But it's only been a few decades...see where it goes. Maybe MS will commit suicide.
My first home desktop computer was a Unix system in '89. I've run linux since the days it would fit on a floppy. I've got more linux distro CD's than I can count...most have been installed and run over the years. In all this time, nothing compelling...
Are we having fun yet?
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    [ ... all of my previous text snipped -- not needed here I think ... ]

    Granted. Were you the one who posted the original problem? I've lost track there. If not, does *he* really want to do anything which linux can't do for him?

    O.K. I don't use VOIP so did not consider that.
    But there are times when I consider a state of "no phone" to be a *benefit* when trying to work on something. :-)

    O.K. Again not something which I do.

    *Plain* text? Hmm ... you do know about the dos2unix and unix2dos programs? Convert the <CR><LF> pair that MS-DOS uses to the <LF> which unix uses and back the other way. Interesting, they are not present in my Ubuntu box.
    O.K. "apt-get install unix2dos" got them both, so I don't even have to bother compiling them from source.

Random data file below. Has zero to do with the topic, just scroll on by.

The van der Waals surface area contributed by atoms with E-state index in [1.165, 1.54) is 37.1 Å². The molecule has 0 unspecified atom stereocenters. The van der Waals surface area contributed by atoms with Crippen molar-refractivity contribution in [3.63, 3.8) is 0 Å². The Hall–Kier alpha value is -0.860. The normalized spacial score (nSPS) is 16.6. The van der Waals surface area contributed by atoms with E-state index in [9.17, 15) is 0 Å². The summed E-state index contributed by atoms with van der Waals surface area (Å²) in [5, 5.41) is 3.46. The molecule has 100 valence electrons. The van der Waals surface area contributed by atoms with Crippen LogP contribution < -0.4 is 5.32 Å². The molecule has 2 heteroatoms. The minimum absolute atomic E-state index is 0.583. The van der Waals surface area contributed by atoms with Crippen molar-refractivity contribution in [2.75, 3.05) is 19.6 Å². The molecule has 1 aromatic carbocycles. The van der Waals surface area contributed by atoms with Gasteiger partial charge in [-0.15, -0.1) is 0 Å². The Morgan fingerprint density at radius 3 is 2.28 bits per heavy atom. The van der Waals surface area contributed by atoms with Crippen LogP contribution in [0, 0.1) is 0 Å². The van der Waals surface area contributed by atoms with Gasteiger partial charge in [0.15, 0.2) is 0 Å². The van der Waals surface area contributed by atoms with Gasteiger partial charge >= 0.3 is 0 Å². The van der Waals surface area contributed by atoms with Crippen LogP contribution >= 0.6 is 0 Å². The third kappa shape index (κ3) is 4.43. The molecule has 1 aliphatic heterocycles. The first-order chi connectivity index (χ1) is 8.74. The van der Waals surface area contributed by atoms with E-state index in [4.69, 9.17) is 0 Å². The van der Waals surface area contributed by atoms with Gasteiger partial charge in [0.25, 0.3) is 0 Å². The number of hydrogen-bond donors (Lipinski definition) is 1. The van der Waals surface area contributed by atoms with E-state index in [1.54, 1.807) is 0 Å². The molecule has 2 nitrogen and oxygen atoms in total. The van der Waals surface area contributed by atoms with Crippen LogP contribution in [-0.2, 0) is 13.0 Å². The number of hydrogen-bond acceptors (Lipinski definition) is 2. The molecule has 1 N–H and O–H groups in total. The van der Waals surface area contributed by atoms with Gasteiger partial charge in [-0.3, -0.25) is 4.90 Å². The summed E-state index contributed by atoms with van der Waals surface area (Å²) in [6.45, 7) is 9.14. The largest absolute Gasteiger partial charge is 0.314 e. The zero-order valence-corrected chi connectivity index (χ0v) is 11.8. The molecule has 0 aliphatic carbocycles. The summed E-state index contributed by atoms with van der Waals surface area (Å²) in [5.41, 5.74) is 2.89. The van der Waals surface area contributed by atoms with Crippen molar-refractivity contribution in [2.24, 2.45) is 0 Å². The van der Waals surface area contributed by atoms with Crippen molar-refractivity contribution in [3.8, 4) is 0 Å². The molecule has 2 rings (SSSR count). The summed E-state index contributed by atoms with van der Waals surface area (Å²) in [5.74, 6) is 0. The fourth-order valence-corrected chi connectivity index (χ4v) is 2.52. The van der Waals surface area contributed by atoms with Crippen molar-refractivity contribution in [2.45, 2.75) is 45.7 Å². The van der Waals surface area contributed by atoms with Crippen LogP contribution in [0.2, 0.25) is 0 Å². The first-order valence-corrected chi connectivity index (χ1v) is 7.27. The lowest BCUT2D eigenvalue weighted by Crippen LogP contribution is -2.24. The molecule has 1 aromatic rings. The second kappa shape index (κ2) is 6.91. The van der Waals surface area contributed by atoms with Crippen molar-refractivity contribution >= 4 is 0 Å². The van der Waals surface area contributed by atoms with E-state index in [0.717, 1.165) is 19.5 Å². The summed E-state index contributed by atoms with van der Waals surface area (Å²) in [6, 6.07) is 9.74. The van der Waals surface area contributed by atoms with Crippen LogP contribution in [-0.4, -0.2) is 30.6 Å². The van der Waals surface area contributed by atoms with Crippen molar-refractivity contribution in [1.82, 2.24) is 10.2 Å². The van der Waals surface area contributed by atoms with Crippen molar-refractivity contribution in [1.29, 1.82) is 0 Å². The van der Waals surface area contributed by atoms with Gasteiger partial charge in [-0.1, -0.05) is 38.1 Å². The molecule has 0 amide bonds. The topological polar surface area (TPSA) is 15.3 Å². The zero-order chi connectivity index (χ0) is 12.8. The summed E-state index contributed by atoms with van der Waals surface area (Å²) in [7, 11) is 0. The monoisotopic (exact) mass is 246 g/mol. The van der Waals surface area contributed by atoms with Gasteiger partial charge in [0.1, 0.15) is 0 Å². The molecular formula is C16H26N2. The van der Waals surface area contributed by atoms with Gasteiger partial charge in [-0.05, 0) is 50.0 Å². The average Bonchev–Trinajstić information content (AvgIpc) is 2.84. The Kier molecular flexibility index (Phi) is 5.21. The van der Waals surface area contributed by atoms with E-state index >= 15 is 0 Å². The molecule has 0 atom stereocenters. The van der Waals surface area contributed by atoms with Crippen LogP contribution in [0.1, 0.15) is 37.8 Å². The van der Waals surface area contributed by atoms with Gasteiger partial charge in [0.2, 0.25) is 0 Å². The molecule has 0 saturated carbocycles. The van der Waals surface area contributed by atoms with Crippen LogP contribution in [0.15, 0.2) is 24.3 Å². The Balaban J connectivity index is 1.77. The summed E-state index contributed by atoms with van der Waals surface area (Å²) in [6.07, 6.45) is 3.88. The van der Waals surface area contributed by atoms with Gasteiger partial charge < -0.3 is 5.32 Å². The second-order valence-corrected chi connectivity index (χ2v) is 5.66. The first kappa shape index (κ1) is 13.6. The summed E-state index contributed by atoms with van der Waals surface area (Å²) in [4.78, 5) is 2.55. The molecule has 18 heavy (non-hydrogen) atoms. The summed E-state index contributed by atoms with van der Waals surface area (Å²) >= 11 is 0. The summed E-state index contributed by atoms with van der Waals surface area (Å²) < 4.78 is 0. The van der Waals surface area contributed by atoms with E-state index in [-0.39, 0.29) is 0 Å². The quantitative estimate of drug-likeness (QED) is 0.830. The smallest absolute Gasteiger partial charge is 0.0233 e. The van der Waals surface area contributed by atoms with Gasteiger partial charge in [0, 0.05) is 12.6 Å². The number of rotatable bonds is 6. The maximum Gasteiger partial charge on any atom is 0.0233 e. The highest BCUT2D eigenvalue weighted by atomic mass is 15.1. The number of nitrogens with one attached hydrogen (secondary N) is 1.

Most word processors seem to like to keep each paragraph as a single massively long line.
    Unix editors like gnu can handle any line length you can fit in the system's memory.
    Jove (my one favorite editor) barfs at over 2K line length -- but an easy change to the source and a re-compilation turns it to some thing more reasonable. I forget whether the max is currently 32K or 64K but somewhere around there is enough to deal with the e-mail with the "paragraph is a single line" disease. :-)

    O.K. I've never used VB. I'll bet that the PIC basic pro (or an equivalent) is available from somewhere. (It didn't *come* with the Windows box, did it?) Perhaps even the Palm basic as well.
    I've written in a number of BASICs, (the best two were HP's Rocky Mountain Basic, and MicroWare's BASIC-09 for OS-9.)
    Assembly language for motorola's MC6800 and MC6809.
    A little FORTRAN.
    Quite a bit of Pascal.
    Different strokes for different folks.

    O.K. Your choice. I ported a bunch of utilities which I wrote from DOS-68 to OS-9 to Unix with C only being an option in the latter two.

    I find FireFox offering to sync my bookmarks and the like between systems -- though I don't know whether that translates to storing it offline somewhere *they* own. :-)